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David Yarrow Recreates the American West with a Twist
Photographer David Yarrow encouraged the parents in the audience to cultivate passion in their children. “If they’re passionate about something, so many parts of life fall in place.”
Friday, August 5, 2022


The bison charging at David Yarrow’s camera looked close enough that you could almost smell his sweat glands.

Snap! Yarrow took the picture in Yellowstone seconds before it looked like he might have been run over. And, when it was over, there were no photographers injured in the shooting of the photograph, thanks to a remote control that allowed him to shoot from a distance.

“It’s the journey that matters,” Yarrow told a room full of admirers at Broschofsky Galleries.

David Yarrow has a good sense of humor about some of the wildlife he has shot.

Yarrow recently entertained a crowd at the Ketchum gallery, telling the stories behind his black and white shots.

“The gallery is celebrating 35 years this year. David found his way into the gallery 18 months ago. And we’re glad he did. I’ve never had a harder time picking and choosing from a portfolio to decide which images to feature,” Rudi Broschofsky told the audience.

Indeed, Rudi Broschofsky and his parents have been amazed at Yarrow’s following since the gallery began to carry his works at the height of the pandemic, said Minette Broschofsky. Some of Yarrow’s work will be on display at the gallery, 360 East Ave., during tonight’s Gallery Walk from 5 to 7:30 p.m.

Yarrow grew up in Scotland but was lured to America by the romance of the Wild West.

David Yarrow told of spending 27 hours in the ocean to get a big fish picture that cost him $18,000 to get and that sold for only $15,000.

“The breadth of beauty in America is outstanding,” he said. “And I can’t think of anything more Americana than the cowboy.”

While much of the Wild West of photographer Edward Curtis’s day is gone, Yarrow has been able to replicate it by planning out his photographs.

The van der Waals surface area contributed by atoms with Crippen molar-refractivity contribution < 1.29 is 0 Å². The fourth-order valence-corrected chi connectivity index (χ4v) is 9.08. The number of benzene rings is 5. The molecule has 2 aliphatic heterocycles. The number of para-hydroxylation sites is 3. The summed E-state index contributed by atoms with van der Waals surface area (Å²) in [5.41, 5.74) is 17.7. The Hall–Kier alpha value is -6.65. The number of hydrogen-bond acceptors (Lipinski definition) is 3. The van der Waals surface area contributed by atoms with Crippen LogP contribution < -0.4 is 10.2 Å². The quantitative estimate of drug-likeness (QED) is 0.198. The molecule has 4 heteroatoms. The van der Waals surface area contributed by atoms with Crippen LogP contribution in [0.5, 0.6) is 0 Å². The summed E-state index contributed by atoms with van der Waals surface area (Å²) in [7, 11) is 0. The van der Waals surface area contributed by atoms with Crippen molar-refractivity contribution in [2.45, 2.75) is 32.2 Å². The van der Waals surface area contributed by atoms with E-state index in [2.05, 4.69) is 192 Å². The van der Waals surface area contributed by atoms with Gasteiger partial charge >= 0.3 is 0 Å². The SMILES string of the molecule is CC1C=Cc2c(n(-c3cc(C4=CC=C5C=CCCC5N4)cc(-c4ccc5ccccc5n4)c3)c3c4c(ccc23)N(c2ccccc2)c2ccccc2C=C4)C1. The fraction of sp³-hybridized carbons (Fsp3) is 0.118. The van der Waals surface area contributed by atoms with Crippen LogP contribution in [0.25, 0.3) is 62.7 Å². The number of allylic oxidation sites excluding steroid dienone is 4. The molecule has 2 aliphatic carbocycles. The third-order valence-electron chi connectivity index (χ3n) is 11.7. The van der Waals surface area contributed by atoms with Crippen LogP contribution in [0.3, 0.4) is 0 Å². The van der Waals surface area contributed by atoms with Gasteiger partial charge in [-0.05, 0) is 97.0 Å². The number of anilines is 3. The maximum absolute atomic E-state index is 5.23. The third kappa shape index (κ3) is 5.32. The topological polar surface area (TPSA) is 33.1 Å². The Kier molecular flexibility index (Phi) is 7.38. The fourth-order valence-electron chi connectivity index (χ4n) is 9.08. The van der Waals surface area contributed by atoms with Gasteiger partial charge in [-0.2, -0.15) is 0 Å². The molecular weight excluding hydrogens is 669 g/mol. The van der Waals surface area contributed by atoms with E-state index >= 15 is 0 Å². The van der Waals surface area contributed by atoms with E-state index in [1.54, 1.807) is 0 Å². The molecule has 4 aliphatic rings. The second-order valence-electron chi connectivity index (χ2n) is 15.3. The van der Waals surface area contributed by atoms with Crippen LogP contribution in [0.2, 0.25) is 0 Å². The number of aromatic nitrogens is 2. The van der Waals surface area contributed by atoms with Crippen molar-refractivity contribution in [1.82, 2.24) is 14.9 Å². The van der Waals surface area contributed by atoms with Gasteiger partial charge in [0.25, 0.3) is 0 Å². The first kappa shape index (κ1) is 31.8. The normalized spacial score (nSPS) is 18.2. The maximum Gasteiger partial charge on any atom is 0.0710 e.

“Steven Spielberg said, ‘Good ideas start with bad ideas. That’s why it takes so long,’ ” he noted.

Yarrow stationed horsemen, bandanas tied tight around their faces, on a precarious section of track on the narrow-gauge Durango-to-Silverton line as he staged a holdup on a steam locomotive. He carefully orchestrated a photograph of a woman tied to the railroad tracks in Marfa, Texas.

Jill and Jason Williams are big fans of Yarrow’s work, were among numerous people who donned cowboy garb to attend the presentation.

“I love train tracks because they lead the eye and take you on a journey,” he said.

He climbed a 20-foot ladder to shoot a thundering herd of10,000 Texas longhorn cattle, holding his breath that they wouldn’t knock him over as they came within yards of the ladder. The dust was just as precarious, as it could have clogged his camera, he said—fortunately, it was drifting the other way into the sun that backlit the photograph.

Yarrow told of shooting photos of lions in Anguilla with the help of Kevin Richardson, aka “The Lion Whisperer.” The lions--stunning in Yarrow’s photographs--were usually photographed while on morning walks with Richardson, while Yarrow shot from a cage.

Noting Sun Valley’s ties to Ernest Hemingway, Yarrow showed his photograph paying homage to “The Old Man and the Sea.”

He keyed on a passage from Hemingway’s last novel as it described an aging fisherman who had gone 84 days without catching a fish: “He no longer dreamed of storms, nor of women, nor of great occurrences, nor of great fish, nor fights, nor contests of strength, nor of his wife. He only dreamed of places now and of the lions on the beach.”

He found a lean Caribbean man with long dreadlocks for his Santiago, saying “he was gold as long as you caught him at 6:30 in the morning before his first big joint of the day.” And he added shots of Richardson’s lions being walked on the beach to the scene.

The lions symbolized Santiago’s lost youth and his pride, a group of lions being a “pride.” It also spoke to his affinity with nature, Yarrow said.

Yarrow employed a similar method as he constructed a photograph of a lion walking down a catwalk with fully-dressed Zulus with spears in their hands.

Yarrow has created a number of photographs of cowboys in saloons, with a wolf as the focal point. Among them a photograph he constructed of a female gunslinger in a gunfight outside the saloon at the old Marlboro Ranch in Montana’s Crazy Mountains.

The wolve are in fact domesticated Tamaskan dogs bred to look like wolves.

“I used a woman gunslinger just to have fun,” Yarrow said. “Western scenes have been too male dominated. I want to tell stories and not be too earnest.”

Yarrow told the audience that he takes “so many” bad pictures but nobody ever sees those. He pooh-poohed photographers who claim they can take 200 good photographs a year.

“Nonsense,” he said. “I try to take four good pictures this year. It’s July—I’ve taken two good pictures so far this year.”

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